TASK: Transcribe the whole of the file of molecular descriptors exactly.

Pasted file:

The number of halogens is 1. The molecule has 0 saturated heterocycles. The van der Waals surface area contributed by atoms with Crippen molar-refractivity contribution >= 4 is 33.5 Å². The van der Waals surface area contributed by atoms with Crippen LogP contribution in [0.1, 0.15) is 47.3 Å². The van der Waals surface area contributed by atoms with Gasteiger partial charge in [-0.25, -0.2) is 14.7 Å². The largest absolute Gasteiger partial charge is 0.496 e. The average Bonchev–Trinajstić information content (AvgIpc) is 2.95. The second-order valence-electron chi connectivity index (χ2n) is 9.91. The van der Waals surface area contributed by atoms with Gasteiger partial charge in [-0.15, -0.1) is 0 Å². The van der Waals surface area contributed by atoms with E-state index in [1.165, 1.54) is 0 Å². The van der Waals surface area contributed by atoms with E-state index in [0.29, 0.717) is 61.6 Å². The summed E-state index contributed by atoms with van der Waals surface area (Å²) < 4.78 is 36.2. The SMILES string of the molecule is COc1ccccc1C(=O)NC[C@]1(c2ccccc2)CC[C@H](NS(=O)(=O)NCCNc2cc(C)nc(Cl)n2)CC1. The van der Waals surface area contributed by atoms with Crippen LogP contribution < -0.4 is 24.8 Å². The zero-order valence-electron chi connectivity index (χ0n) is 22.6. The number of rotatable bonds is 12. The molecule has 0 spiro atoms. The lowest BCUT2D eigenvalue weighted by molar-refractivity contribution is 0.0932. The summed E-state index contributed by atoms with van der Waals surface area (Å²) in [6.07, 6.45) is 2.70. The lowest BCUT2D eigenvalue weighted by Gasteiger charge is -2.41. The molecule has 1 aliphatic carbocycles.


The number of halogens is 1. The molecule has 0 saturated heterocycles. The van der Waals surface area contributed by atoms with Crippen molar-refractivity contribution >= 4 is 33.5 Å². The van der Waals surface area contributed by atoms with Crippen LogP contribution in [0.1, 0.15) is 47.3 Å². The van der Waals surface area contributed by atoms with Gasteiger partial charge in [-0.25, -0.2) is 14.7 Å². The largest absolute Gasteiger partial charge is 0.496 e. The average Bonchev–Trinajstić information content (AvgIpc) is 2.95. The second-order valence-electron chi connectivity index (χ2n) is 9.91. The van der Waals surface area contributed by atoms with Gasteiger partial charge in [-0.15, -0.1) is 0 Å². The van der Waals surface area contributed by atoms with E-state index in [1.165, 1.54) is 0 Å². The van der Waals surface area contributed by atoms with E-state index in [0.29, 0.717) is 61.6 Å². The summed E-state index contributed by atoms with van der Waals surface area (Å²) < 4.78 is 36.2. The SMILES string of the molecule is COc1ccccc1C(=O)NC[C@]1(c2ccccc2)CC[C@H](NS(=O)(=O)NCCNc2cc(C)nc(Cl)n2)CC1. The van der Waals surface area contributed by atoms with Crippen LogP contribution < -0.4 is 24.8 Å². The zero-order valence-electron chi connectivity index (χ0n) is 22.6. The number of rotatable bonds is 12. The molecule has 0 spiro atoms. The lowest BCUT2D eigenvalue weighted by molar-refractivity contribution is 0.0932. The summed E-state index contributed by atoms with van der Waals surface area (Å²) in [6.07, 6.45) is 2.70. The lowest BCUT2D eigenvalue weighted by Gasteiger charge is -2.41. The molecule has 1 aliphatic carbocycles.